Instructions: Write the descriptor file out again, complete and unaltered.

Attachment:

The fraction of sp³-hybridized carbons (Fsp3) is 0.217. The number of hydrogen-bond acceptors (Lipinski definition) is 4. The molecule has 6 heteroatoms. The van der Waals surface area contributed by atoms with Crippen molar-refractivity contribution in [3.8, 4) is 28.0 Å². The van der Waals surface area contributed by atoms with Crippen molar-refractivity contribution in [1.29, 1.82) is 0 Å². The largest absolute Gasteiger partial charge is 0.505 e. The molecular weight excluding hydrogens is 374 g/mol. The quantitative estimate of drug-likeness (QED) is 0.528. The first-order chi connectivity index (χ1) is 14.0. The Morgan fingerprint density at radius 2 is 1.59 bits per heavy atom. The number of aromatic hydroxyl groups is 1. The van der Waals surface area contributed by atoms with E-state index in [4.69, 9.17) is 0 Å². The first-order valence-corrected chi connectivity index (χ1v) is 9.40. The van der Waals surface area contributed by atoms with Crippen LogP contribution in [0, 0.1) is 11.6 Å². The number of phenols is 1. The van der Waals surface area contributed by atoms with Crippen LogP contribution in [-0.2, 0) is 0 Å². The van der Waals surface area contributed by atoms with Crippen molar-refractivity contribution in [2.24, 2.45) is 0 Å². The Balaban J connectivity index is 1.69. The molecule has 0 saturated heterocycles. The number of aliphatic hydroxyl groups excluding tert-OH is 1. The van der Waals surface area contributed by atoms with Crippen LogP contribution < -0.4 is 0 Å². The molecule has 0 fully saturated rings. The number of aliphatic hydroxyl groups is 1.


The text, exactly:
The fraction of sp³-hybridized carbons (Fsp3) is 0.217. The number of hydrogen-bond acceptors (Lipinski definition) is 4. The molecule has 6 heteroatoms. The van der Waals surface area contributed by atoms with Crippen molar-refractivity contribution in [3.8, 4) is 28.0 Å². The van der Waals surface area contributed by atoms with Crippen molar-refractivity contribution in [1.29, 1.82) is 0 Å². The largest absolute Gasteiger partial charge is 0.505 e. The molecular weight excluding hydrogens is 374 g/mol. The quantitative estimate of drug-likeness (QED) is 0.528. The first-order chi connectivity index (χ1) is 14.0. The Morgan fingerprint density at radius 2 is 1.59 bits per heavy atom. The number of aromatic hydroxyl groups is 1. The van der Waals surface area contributed by atoms with E-state index in [4.69, 9.17) is 0 Å². The first-order valence-corrected chi connectivity index (χ1v) is 9.40. The van der Waals surface area contributed by atoms with Crippen LogP contribution in [0, 0.1) is 11.6 Å². The number of phenols is 1. The van der Waals surface area contributed by atoms with Crippen LogP contribution in [-0.2, 0) is 0 Å². The van der Waals surface area contributed by atoms with Crippen molar-refractivity contribution in [2.24, 2.45) is 0 Å². The Balaban J connectivity index is 1.69. The molecule has 0 saturated heterocycles. The number of aliphatic hydroxyl groups excluding tert-OH is 1. The van der Waals surface area contributed by atoms with Crippen LogP contribution < -0.4 is 0 Å². The molecule has 0 fully saturated rings. The number of aliphatic hydroxyl groups is 1.